The state established the solar rebate program in 2007 to provide up to $20,000 for home solar panels and up to $500 for solar water heaters. The Legislature last year provided no money for the program, but the state received $14.4 in federal stimulus dollars that went to the solar rebates. But that money was quickly used up on applications submitted the prior year. Crist requested $10 million for the rebate program in 2010-11 but the Legislature provided no money.
Last week, there were 9,565 rebate applications pending in excess of $25 million, according to the Governor’s Energy Office. The program is scheduled to expire without legislative reauthorization by June 30. HB 1267, which would have extended the program, died without being heard by committees in the House.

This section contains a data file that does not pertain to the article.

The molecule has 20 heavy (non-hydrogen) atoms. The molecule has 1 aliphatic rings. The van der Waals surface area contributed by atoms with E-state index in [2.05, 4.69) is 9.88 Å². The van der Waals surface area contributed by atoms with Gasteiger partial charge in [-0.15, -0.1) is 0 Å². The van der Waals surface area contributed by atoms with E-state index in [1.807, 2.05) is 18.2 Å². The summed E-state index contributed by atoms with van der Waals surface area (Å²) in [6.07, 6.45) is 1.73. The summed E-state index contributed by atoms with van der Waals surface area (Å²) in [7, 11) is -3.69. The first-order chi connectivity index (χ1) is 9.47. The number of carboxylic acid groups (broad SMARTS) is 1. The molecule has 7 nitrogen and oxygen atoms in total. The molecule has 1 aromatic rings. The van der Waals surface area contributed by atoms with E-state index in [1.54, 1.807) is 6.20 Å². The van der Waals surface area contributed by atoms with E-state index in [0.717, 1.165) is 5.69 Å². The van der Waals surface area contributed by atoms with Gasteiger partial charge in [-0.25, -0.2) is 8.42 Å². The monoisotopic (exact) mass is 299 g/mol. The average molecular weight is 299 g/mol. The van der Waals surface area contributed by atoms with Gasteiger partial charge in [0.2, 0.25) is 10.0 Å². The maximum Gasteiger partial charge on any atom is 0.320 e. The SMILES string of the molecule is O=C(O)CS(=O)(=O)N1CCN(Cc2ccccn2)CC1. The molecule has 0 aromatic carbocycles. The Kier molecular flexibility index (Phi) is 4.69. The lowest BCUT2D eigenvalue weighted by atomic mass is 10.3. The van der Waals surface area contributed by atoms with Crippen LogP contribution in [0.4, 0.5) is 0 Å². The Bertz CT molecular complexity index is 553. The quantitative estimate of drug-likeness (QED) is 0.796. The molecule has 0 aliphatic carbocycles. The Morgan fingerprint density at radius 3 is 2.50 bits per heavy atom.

Crist said Tuesday that a special session of the Legislature is needed to consider a constitutional amendment banning oil drilling and ways to foster renewable energy, which he said includes wind, solar, nuclear energy and natural gas. And he indicated that the solar rebate program could be looked at as well. “That’s another part of the beauty of a special session that deals with that issue,” he said. “We may be able to get additional help for those going solar.”
(Story provided by The Florida Tribune. Copyrighted by Bruce Ritchie and FloridaEnvironments.com. Do not copy or redistribute without permission.)